Prime Minister Defends Traffic Law, Slams Sister

Prime Minister Hun Sen hit back at critics of the new traffic law on Tuesday, singling out his own sister for what he said were unnecessarily negative Facebook posts.

On January 1, Cambodia rolled out a long-anticipated replacement of the Land Traffic Law, which raises fines for scofflaws, limits the number of riders per motorbike and requires passengers to wear helmets.

A traffic police officer directs motorists on Norodom Boulevard in Phnom Penh on Monday. (Jens Welding Ollgaard/The Cambodia Daily)
A traffic police officer directs motorists on Norodom Boulevard in Phnom Penh on Monday. (Jens Welding Ollgaard/The Cambodia Daily)

Addressing grumbling on social media about the new provisions, Mr. Hun Sen on Tuesday asked citizens to be patient.

“Of course, I know there are a number of people who are unhappy with the implementation of the new traffic law, but please, our citizens, give time for the Royal Government to implement it,” he said during a speech at the inauguration ceremony for a new overpass in Phnom Penh.

Among the detractors, he noted, was his younger sister Hun Sinath, who posted a lengthy note to Facebook on Sunday arguing that authorities should be targeting those who double-park on city streets rather than “fining poor people.” She also criticized the requirement that drivers carry original copies of their driver’s licenses, registration cards and vehicle inspection papers, saying they might be lost or stolen.

“I am criticizing straight to my sister—she should not have written such a thing,” Mr. Hun Sen said of the post, which was widely reported on by local media outlets.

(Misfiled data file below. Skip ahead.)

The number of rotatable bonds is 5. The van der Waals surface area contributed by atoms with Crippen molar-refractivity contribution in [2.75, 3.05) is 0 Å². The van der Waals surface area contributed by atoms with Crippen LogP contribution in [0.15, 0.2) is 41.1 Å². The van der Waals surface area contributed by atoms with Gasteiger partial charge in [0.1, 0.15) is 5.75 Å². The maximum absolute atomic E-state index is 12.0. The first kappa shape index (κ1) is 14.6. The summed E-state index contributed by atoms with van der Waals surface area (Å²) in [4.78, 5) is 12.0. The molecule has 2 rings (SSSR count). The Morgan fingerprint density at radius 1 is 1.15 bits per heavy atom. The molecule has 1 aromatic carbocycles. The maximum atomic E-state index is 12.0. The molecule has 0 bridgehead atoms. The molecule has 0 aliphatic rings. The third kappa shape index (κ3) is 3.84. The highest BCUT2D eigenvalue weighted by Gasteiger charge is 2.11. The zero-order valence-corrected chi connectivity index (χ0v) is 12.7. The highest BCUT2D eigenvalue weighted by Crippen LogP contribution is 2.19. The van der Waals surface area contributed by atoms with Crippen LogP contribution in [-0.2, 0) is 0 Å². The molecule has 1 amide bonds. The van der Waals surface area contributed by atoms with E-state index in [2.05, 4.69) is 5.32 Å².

“I sent back a message to my younger sister to understand the issue. Although there are some problems [with the law], life is more important,” he said.

Mr. Hun Sen said meetings would be held to address specific issues that had arisen since the advent of the law, such as questions posted to his Facebook page by Buddhist monks wondering whether they, too, had to wear helmets.

However, while specific issues are hammered out, he stressed, “the implementation will continue to be strictly enforced.”

In response to criticism, the prime minister added, the price of obtaining a new license had been significantly reduced, from 74,000 riel (about $18.50) to 25,000 riel (about $6.25), while the cost of renewing a license had dropped from 25,000 riel to 20,000 riel (about $5).

“Everybody needs to have a driver’s license if they drive because they cannot borrow it from others,” he said, adding that more than 2 million drivers remained unlicensed nationwide.

Mr. Hun Sen also announced that he had granted an exemption to more than 400 owners of right-hand-drive trucks, who have been protesting efforts to enforce a decades-old prohibition against the vehicles.

He said those who already own the vehicles would simply be made to pay the requisite import tax, but not forced to convert their cars to a left-hand-drive configuration, adding that imports of additional vehicles would be banned—despite such a ban having been in place since the early 1990s.

The truck owners, who have been aggressively protesting for months, on Tuesday said they welcomed the prime minister’s remarks.

“I really appreciate the premier’s comments about our trucks because we don’t want to change our truck’s drive to left-hand-drive,” said 32-year-old Huor Sok Lim, adding that he was preparing documents to pay more than $4,000 in back taxes on his truck.

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